Portman: Time Warner overcharged customers, did not provide refunds

Sen. Rob Portman released an investigation Thursday saying that Time Warner did not provide refunds to customers that were overcharged

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WASHINGTON, D.C. (WYTV) — Two cable companies, including Time Warner Cable — the biggest cable TV provider in Ohio — have consistently failed to provide refunds to customers whom they knew they overcharged, according to an investigative report released Thursday by U.S. Senator Rob Portman.

The investigation was led through the Permanent Subcommittee on Investigations, according to a news release from Portman’s office. The investigation included a review of thousands of documents and interviews from witnesses to learn more about the consumer practices of five of the largest pay-TV providers: Comcast, Charter, Time Warner Cable, Dish Network and DirecTV.

Portman said the Subcommittee found the following:

  • During the time period examined by the Subcommittee, Time Warner Cable and Charter Communications—who have just recently merged with each other—made no effort to trace equipment overcharges they identified and provide refunds to customers, instead pocketing the overcharges.
  • Time Warner Cable estimates that it overbilled customers $640,000 in just the first four months of this year nationwide. It overbilled consumers nationwide by about $2 million a year for the past six years.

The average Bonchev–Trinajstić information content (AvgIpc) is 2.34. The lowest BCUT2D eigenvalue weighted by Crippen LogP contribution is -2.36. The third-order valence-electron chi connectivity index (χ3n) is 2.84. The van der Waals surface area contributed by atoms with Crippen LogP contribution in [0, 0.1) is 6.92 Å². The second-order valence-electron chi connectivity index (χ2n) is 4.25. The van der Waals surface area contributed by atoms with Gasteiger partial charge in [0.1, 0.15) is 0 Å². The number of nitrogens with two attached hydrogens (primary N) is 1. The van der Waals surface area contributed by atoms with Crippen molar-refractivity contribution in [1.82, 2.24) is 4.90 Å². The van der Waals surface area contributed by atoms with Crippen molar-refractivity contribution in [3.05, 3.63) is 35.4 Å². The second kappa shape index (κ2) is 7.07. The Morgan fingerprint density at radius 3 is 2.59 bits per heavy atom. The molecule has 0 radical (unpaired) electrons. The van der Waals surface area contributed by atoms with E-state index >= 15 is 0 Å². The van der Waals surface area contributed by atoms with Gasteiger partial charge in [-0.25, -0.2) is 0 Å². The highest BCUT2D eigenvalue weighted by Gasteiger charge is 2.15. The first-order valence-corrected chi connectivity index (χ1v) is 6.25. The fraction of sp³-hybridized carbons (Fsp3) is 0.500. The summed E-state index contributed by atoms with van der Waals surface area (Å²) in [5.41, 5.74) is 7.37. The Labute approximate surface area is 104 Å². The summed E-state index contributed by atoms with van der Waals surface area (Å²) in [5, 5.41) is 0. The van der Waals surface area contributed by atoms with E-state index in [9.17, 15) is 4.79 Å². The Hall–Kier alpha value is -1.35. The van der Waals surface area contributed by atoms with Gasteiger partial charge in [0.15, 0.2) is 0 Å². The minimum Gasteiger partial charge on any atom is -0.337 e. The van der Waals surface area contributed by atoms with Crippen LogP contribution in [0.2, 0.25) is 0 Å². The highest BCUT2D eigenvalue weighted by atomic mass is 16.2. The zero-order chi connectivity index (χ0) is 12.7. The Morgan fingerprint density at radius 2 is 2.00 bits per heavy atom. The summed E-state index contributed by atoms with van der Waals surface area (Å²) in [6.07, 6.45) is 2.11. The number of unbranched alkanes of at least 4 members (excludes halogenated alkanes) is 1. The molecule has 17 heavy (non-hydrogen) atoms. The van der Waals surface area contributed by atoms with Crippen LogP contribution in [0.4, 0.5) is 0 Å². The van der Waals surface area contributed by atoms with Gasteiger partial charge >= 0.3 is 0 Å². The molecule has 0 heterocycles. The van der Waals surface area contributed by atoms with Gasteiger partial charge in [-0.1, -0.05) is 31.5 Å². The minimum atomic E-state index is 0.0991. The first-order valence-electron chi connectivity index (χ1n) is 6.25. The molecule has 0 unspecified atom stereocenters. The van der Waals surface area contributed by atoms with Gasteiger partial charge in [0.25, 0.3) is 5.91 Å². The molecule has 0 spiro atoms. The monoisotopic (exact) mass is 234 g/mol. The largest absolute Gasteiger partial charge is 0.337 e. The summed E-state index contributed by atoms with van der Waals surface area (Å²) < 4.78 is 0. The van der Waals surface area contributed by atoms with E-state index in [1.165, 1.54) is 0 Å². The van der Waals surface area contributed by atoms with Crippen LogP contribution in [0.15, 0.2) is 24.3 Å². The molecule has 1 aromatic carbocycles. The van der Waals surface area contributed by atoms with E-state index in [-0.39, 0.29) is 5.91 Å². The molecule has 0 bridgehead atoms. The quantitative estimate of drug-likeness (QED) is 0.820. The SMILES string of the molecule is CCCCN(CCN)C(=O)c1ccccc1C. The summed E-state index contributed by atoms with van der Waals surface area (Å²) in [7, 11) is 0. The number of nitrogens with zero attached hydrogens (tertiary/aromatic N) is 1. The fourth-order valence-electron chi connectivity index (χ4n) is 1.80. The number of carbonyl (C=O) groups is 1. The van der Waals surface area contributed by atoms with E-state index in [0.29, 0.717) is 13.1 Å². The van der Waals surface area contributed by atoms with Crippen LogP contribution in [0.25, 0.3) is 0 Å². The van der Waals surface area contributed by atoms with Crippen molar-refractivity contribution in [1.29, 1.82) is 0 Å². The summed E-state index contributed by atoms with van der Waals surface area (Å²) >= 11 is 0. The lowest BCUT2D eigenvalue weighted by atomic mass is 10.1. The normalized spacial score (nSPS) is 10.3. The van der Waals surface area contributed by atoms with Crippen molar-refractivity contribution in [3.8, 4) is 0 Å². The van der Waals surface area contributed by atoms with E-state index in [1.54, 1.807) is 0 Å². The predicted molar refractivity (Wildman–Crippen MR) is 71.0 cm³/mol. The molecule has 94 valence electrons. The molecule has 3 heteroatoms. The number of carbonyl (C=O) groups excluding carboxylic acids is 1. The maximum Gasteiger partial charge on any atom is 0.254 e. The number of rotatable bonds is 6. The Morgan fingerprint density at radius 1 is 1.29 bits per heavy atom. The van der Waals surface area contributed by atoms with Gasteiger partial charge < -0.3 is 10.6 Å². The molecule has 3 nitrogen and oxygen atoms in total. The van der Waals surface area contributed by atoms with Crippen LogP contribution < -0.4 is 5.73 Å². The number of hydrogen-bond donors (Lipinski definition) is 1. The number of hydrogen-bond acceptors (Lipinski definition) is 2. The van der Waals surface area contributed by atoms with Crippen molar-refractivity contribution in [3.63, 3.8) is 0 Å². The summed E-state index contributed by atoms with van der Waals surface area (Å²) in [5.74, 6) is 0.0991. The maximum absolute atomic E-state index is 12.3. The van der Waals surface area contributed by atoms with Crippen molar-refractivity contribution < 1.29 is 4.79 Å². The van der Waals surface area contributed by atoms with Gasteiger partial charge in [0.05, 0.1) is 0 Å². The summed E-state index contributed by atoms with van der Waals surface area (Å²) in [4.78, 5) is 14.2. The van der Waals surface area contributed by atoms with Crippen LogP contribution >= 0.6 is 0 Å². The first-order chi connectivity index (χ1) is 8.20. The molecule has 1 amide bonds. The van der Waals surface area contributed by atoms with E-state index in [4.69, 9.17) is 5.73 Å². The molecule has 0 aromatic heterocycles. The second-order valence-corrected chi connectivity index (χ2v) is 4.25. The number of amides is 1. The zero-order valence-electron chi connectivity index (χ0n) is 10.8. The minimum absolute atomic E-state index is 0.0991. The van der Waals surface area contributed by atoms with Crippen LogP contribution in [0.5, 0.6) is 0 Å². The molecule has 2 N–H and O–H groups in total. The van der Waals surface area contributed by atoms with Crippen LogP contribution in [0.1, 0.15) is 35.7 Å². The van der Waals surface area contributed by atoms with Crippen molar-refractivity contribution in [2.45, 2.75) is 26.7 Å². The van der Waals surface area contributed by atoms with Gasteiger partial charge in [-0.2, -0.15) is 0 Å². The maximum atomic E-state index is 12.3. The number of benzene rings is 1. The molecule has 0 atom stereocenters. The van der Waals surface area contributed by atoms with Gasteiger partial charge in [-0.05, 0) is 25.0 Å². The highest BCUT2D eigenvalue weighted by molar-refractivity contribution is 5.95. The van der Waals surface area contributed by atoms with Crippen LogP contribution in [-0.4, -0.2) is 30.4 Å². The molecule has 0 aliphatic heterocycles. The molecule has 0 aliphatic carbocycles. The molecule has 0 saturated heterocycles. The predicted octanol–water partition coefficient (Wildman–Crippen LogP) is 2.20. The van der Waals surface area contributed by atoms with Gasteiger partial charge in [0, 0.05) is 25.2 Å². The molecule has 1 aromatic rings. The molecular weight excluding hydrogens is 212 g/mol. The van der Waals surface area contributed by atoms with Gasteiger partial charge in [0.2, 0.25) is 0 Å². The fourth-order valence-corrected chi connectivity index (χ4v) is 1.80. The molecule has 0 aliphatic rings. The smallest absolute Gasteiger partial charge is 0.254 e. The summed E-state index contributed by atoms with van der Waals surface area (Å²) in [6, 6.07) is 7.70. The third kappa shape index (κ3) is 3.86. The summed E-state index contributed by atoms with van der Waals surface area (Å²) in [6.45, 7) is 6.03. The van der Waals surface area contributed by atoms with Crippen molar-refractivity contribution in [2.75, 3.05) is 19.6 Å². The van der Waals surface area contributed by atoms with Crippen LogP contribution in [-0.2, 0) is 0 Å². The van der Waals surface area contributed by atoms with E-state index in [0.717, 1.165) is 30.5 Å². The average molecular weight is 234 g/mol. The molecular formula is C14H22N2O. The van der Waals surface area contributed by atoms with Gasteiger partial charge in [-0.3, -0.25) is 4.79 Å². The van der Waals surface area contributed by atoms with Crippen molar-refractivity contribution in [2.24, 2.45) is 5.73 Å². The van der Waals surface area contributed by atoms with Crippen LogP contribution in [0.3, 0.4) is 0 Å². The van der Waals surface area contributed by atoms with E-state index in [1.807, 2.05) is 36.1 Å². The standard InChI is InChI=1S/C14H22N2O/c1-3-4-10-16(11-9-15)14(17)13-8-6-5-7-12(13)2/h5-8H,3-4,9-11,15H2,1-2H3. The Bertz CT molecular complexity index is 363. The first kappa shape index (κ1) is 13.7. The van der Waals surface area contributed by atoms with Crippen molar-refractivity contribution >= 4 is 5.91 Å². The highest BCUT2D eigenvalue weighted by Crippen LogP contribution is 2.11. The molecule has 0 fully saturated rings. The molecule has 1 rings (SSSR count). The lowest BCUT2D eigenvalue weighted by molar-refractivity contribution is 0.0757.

• During the first five months of 2016, Time Warner Cable overbilled up to 11,000 customers in Ohio, and those overcharges totaled $108,000. Time Warner Cable further estimates that, throughout last year alone, it overbilled 40,000 Ohio customers with overcharges of more than $430,000.
  • When Time Warner Cable discovered the overcharges, it took erroneous charges off customers’ bills going forward but did not provide any backward-looking refunds and did not provide notice to customers so they could investigate the problem themselves.
  • As a result of this investigation, Charter and Time Warner Cable have taken some initial steps to improve their practices. Time Warner performs a monthly audit to find overcharges. The company will provide an automatic one-month credit to all customers for each piece of overbilled equipment or service, and it will provide notice to overbilled customers so they can determine whether to request a credit or refund.

Portman said Time Warner Cable has not yet committed to do anything for the 40,000 Ohio customers who were overcharged last year.

“Every business has an obligation to treat its customers with respect… Instead of correcting their mistake by refunding the overcharges, their practice has been to just pocket the money,” he said. “In my view, that is a rip-off of Ohio consumers. It is wrong, and it’s unacceptable.”

Portman said he is pleased that corrective action has begin, but he will be asking for more refunds.


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